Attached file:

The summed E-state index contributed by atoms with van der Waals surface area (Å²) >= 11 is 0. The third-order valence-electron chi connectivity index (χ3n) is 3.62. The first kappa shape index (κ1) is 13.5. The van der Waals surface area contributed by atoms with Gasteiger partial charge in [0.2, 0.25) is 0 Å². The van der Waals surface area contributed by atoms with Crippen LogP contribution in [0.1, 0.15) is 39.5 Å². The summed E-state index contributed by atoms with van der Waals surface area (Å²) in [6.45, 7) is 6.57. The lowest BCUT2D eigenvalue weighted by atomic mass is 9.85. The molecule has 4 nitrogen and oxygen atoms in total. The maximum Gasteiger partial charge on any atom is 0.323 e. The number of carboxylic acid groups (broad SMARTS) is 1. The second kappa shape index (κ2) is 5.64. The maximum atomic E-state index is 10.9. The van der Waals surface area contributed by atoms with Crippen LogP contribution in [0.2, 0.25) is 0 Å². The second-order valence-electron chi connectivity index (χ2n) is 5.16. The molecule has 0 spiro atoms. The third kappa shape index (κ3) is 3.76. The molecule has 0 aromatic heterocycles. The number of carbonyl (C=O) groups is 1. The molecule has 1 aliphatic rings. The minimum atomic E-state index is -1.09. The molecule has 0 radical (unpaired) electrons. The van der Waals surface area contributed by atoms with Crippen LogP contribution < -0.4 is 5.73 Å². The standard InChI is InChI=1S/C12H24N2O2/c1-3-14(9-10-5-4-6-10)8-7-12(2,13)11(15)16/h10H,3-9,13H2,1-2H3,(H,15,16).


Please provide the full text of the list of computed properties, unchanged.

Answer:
The summed E-state index contributed by atoms with van der Waals surface area (Å²) >= 11 is 0. The third-order valence-electron chi connectivity index (χ3n) is 3.62. The first kappa shape index (κ1) is 13.5. The van der Waals surface area contributed by atoms with Gasteiger partial charge in [0.2, 0.25) is 0 Å². The van der Waals surface area contributed by atoms with Crippen LogP contribution in [0.1, 0.15) is 39.5 Å². The summed E-state index contributed by atoms with van der Waals surface area (Å²) in [6.45, 7) is 6.57. The lowest BCUT2D eigenvalue weighted by atomic mass is 9.85. The molecule has 4 nitrogen and oxygen atoms in total. The maximum Gasteiger partial charge on any atom is 0.323 e. The number of carboxylic acid groups (broad SMARTS) is 1. The second kappa shape index (κ2) is 5.64. The maximum atomic E-state index is 10.9. The van der Waals surface area contributed by atoms with Crippen LogP contribution in [0.2, 0.25) is 0 Å². The second-order valence-electron chi connectivity index (χ2n) is 5.16. The molecule has 0 spiro atoms. The third kappa shape index (κ3) is 3.76. The molecule has 0 aromatic heterocycles. The number of carbonyl (C=O) groups is 1. The molecule has 1 aliphatic rings. The minimum atomic E-state index is -1.09. The molecule has 0 radical (unpaired) electrons. The van der Waals surface area contributed by atoms with Crippen LogP contribution < -0.4 is 5.73 Å². The standard InChI is InChI=1S/C12H24N2O2/c1-3-14(9-10-5-4-6-10)8-7-12(2,13)11(15)16/h10H,3-9,13H2,1-2H3,(H,15,16).